People expect to need fluids when it’s hot, making winter dehydration a less obvious but more likely work hazard. Here’s why people become dehydrated when it’s cold and what your safety team can do to prevent winter dehydration.

Dehydration can sneak up on your workers in winter. No matter the season, hydration is an important factor in keeping your workers healthy, alert and productive.

Often, come cooler weather, people stop feeling thirsty.

But that doesn’t reflect whether they are adequately hydrated. In fact, winter dehydration is a true problem. “People are more likely to get dehydrated in the winter than in the hottest months of the summer,” points out the Edison Institute of Nutrition.

People don’t feel like they are sweating, despite using up water stores because they tend to be wearing more clothing against cold temperatures. The addition of protective personal equipment and clothing further complicates this situation for workers in manufacturing environments.

“Perspiration tends to turn to water vapor very quickly, and extra layers of clothing­—combined with the drier air—can cause our bodies to dehydrate without us even realizing that it’s happening,” explains the Healthyway blog.

What’s more, “breathing cold and dry air causes the body to lose significant amounts of fluid” too, reports the Summit Medical Group.

Then, as people get cold and their body temperatures drop, the Edison Institute adds, their blood vessels constrict, which physically makes them feel less thirsty. And, when people feel less thirsty, they simply don’t rehydrate often enough.

Winter Dehydration Facts: Hydration Impacts Productivity

The Food and Nutrition Board recommends that women generally need 91 ounces of water daily and men 125 ounces daily, adding that physical exertion can increase fluid needs.

As your employees experience winter dehydration, they become less productive. A 1 percent drop in hydration can lead to a 12 percent drop in productivity, according to research shared by Waterlogic Australia. And the effect builds, say the findings: At a 3 percent to 4 percent drop in hydration, productivity can decrease between 25 percent and 50 percent.

It pays to keep your staff well hydrated, says Tom Ronay, M.D., of Circle Medical in an interview on Medium. “Proper hydration can increase employee productivity up to 14 percent.”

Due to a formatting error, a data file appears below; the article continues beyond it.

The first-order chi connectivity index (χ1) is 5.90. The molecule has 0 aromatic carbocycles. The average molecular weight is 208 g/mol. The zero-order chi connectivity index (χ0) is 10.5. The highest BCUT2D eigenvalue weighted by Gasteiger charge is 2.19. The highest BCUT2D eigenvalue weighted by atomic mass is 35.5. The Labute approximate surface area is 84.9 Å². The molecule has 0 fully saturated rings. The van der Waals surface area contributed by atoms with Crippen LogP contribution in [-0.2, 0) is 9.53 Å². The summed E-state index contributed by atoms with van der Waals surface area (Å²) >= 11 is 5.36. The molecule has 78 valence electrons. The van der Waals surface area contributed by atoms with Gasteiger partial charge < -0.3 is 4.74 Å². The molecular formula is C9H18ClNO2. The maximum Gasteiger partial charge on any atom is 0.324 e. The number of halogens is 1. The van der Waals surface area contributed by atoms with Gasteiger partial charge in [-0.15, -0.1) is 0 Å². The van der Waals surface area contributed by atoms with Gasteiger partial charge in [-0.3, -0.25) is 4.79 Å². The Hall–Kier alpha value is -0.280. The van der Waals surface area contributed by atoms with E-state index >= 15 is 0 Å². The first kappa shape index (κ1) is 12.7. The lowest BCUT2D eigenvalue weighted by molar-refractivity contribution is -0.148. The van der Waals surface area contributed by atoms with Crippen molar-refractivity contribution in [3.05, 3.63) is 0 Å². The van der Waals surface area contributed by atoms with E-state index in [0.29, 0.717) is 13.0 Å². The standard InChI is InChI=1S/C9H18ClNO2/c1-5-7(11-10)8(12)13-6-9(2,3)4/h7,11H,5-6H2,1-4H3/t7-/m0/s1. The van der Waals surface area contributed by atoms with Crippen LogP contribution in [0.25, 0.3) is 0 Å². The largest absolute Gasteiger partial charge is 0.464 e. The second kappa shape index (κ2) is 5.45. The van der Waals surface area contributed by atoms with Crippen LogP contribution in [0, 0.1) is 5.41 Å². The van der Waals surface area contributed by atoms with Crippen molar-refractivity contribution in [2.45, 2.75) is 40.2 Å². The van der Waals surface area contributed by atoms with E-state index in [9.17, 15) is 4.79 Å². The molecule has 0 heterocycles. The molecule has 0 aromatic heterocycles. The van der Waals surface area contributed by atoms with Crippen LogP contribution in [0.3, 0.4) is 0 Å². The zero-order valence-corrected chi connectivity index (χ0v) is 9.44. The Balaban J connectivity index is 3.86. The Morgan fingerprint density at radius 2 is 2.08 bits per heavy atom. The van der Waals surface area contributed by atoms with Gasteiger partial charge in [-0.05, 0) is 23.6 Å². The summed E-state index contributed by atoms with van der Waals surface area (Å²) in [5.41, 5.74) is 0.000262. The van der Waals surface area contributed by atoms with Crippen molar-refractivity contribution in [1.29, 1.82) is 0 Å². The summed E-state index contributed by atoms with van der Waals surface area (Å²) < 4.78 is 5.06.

Not sure where to focus your winter safety program? Here’s help: “5 Less-Obvious Winter Safety Tips for Your Shop Floor.”

Six Ways to Prevent Winter Dehydration

To help your workers meet their hydration needs, you will want to:

  1. Maintain hydration stations year-round, not just in warm months.
  2. Make your stations easily accessible to workers throughout the shop floor.
  3. Use portable coolers so you can move your stations as needed for shifts or to special locations during peak cold snaps.
  4. Provide a mix of water and activity drinks with added electrolytes to quickly rehydrate workers.
  5. Create custom signage to encourage frequent drinking of fluids throughout the day.

Offer refillable bottles that workers can keep close at hand.

Learn about the health risks of “cold stress” in this video from MSC partner Sqwincher.

What Are the Symptoms of Dehydration?

Make sure that you train your safety team, managers and workers on what to look for when a co-worker may be dehydrated. Here are common mild dehydration symptoms:

  • Dizziness
  • Shortness of breath
  • Headache
  • Nausea
  • Tiredness
  • Lack of sweat (even during physical activity)

Dehydration, if not addressed early, can be dangerous: “You can usually reverse mild to moderate dehydration by drinking more fluids, but severe dehydration needs immediate medical treatment,” reports the Mayo Clinic.

Replacing lost fluids is the only way to restore hydration. Often mild dehydration can be handled on-site by having an employee rest and drink fluids.

But, as WebMD details, if a worker has a seizure, is disoriented or confused, has a weak or rapid pulse, feels very tired, is dizzy when standing, is vomiting or is too ill to drink fluids, emergency care will be needed. Typically, doctors will supply fluids intravenously in severe cases.

Training on dehydration should emphasize that thirst is not a sign of becoming dehydrated. “Once you’re thirsty,” WebMD says, “you’re probably already dehydrated, so it’s best to drink plenty of fluids regularly.”

Do you know the most common causes of dehydration? Find out in our “fact versus fallacy” article.

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